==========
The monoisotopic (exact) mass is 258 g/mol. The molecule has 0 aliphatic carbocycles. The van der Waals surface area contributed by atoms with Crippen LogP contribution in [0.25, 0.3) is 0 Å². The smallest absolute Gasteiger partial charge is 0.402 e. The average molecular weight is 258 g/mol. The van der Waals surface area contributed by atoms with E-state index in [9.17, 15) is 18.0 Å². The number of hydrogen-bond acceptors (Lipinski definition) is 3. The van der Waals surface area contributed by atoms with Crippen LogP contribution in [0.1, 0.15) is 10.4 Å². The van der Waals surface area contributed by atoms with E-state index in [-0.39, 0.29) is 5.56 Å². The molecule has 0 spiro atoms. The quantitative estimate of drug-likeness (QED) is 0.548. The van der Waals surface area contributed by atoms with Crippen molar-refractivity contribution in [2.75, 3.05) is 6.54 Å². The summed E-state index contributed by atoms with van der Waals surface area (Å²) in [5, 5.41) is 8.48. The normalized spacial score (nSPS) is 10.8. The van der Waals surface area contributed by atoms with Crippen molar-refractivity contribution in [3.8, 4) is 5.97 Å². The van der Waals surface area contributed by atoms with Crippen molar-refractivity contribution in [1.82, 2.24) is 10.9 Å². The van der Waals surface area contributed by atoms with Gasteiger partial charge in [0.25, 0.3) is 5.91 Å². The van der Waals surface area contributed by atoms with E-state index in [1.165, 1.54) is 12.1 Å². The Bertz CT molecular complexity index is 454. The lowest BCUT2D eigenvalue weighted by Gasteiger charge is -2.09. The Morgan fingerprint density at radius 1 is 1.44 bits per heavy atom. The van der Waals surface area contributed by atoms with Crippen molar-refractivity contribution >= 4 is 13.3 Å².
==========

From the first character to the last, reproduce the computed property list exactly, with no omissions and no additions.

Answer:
The monoisotopic (exact) mass is 258 g/mol. The molecule has 0 aliphatic carbocycles. The van der Waals surface area contributed by atoms with Crippen LogP contribution in [0.25, 0.3) is 0 Å². The smallest absolute Gasteiger partial charge is 0.402 e. The average molecular weight is 258 g/mol. The van der Waals surface area contributed by atoms with E-state index in [9.17, 15) is 18.0 Å². The number of hydrogen-bond acceptors (Lipinski definition) is 3. The van der Waals surface area contributed by atoms with Crippen LogP contribution in [0.1, 0.15) is 10.4 Å². The van der Waals surface area contributed by atoms with E-state index in [-0.39, 0.29) is 5.56 Å². The molecule has 0 spiro atoms. The quantitative estimate of drug-likeness (QED) is 0.548. The van der Waals surface area contributed by atoms with Crippen molar-refractivity contribution in [2.75, 3.05) is 6.54 Å². The summed E-state index contributed by atoms with van der Waals surface area (Å²) in [5, 5.41) is 8.48. The normalized spacial score (nSPS) is 10.8. The van der Waals surface area contributed by atoms with Crippen molar-refractivity contribution in [3.8, 4) is 5.97 Å². The van der Waals surface area contributed by atoms with Crippen molar-refractivity contribution in [1.82, 2.24) is 10.9 Å². The van der Waals surface area contributed by atoms with Gasteiger partial charge in [0.25, 0.3) is 5.91 Å². The van der Waals surface area contributed by atoms with E-state index in [1.165, 1.54) is 12.1 Å². The Bertz CT molecular complexity index is 454. The lowest BCUT2D eigenvalue weighted by Gasteiger charge is -2.09. The Morgan fingerprint density at radius 1 is 1.44 bits per heavy atom. The van der Waals surface area contributed by atoms with Crippen molar-refractivity contribution >= 4 is 13.3 Å².